February 16, 2020 | 9:30 AM

“God Has Spoken by His Son”

Hebrews 1:1-14

God, who at various times and in various ways spoke in time past to the fathers by the prophets, has in these last days spoken to us by His Son. [Hebrews 1:1-2]

 

In these “last days” since the First Advent, God has spoken by His Son. We must therefore make sure we go to Jesus to hear God, not to a prophet or any other person; the primacy is Jesus. It is not that God doesn’t speak through men and women but the priority is Jesus and His Word. We must go to Jesus. As we begin our study of this powerful Hebrews Epistle you will find the word “better” appears often. Jesus is “so much better than the angels” [1:4]; He brings a better hope [7:19] and a better covenant [7:22]; He has obtained a more excellent ministry [8:6]; He is “Mediator of a better covenant which was established on better promises” [8:6]; He is a better sacrifice [9:23]; He provides a better heavenly possession [10:34]; a better heavenly homeland [11:16]; and a better resurrection [11:35]. In Christ we have better promises [11:39-40]. In summary, everything is better in Jesus. This is a fundamental theme of the Epistle. It is a handbook on spiritual maturity.

 

The great complaint of all who have the care of souls is the lack of wholeheartedness, of steadfastness, of perseverance and progress in the Christian life. Many, of whom one cannot but hope that they are true Christians, come to a standstill, and do not advance beyond the rudiments of Christian life and practice. And many more do not even remain stationary, but turn back to a life of worldliness, of formality, of indifference. And the question is continually being asked, What is the want in our religion that, in so many cases, it gives no power to stand, to advance, to press on unto perfection? And what is the teaching that is needed to give that health and vigor to the Christin life that, through all adverse circumstances, it may be able to hold fast the beginning firm to the end.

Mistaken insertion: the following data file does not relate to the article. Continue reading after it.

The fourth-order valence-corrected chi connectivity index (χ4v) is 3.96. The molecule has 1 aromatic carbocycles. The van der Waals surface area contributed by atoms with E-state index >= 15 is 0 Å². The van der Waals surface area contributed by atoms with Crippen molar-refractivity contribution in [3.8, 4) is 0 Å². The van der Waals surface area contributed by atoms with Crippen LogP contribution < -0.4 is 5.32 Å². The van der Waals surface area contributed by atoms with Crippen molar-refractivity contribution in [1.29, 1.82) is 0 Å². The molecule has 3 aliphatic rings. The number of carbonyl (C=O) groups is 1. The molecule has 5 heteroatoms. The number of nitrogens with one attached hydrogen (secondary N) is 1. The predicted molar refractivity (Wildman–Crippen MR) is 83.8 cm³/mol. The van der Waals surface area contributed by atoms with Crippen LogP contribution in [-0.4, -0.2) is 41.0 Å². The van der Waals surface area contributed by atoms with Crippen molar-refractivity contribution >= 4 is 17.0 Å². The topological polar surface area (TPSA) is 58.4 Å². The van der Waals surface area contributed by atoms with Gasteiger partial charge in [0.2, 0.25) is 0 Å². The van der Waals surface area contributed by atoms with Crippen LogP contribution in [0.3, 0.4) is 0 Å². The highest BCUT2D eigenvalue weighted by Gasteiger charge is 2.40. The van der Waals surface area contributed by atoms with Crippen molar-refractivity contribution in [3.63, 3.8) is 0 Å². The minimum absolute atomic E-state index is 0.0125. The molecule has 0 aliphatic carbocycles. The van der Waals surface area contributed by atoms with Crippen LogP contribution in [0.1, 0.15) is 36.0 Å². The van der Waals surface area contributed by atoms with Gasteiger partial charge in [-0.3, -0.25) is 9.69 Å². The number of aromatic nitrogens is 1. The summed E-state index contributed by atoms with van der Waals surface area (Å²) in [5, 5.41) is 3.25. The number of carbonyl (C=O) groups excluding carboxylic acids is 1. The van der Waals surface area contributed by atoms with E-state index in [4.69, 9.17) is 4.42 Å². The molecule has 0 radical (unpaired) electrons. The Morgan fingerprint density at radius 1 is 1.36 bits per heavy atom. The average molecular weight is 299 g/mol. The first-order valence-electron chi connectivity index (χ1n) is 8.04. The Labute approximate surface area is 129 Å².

The teaching of the Epistle is the divine answer to these questions. In every possible way it sets before us the truth that it is only the full and perfect knowledge of what Christ is and does for us that can bring us to a full and perfect Christian life. The knowledge of Christ Jesus that we need for conversion does not suffice for growth, for progress, for sanctification, for maturity. Just as there are two dispensations, the Old Testament and the New, and the saints of the Old, with all their faith and fear of God, could not obtain the more perfect life of the New, so with the two stages in the Christian life of which the Epistle speaks. Those who, through sloth, remain babes in Christ, and do not press on to maturity, are ever in danger of hardening their heart, of coming short and falling away. [Andrew Murray, The Holiest of All]

 

 

 

 

 

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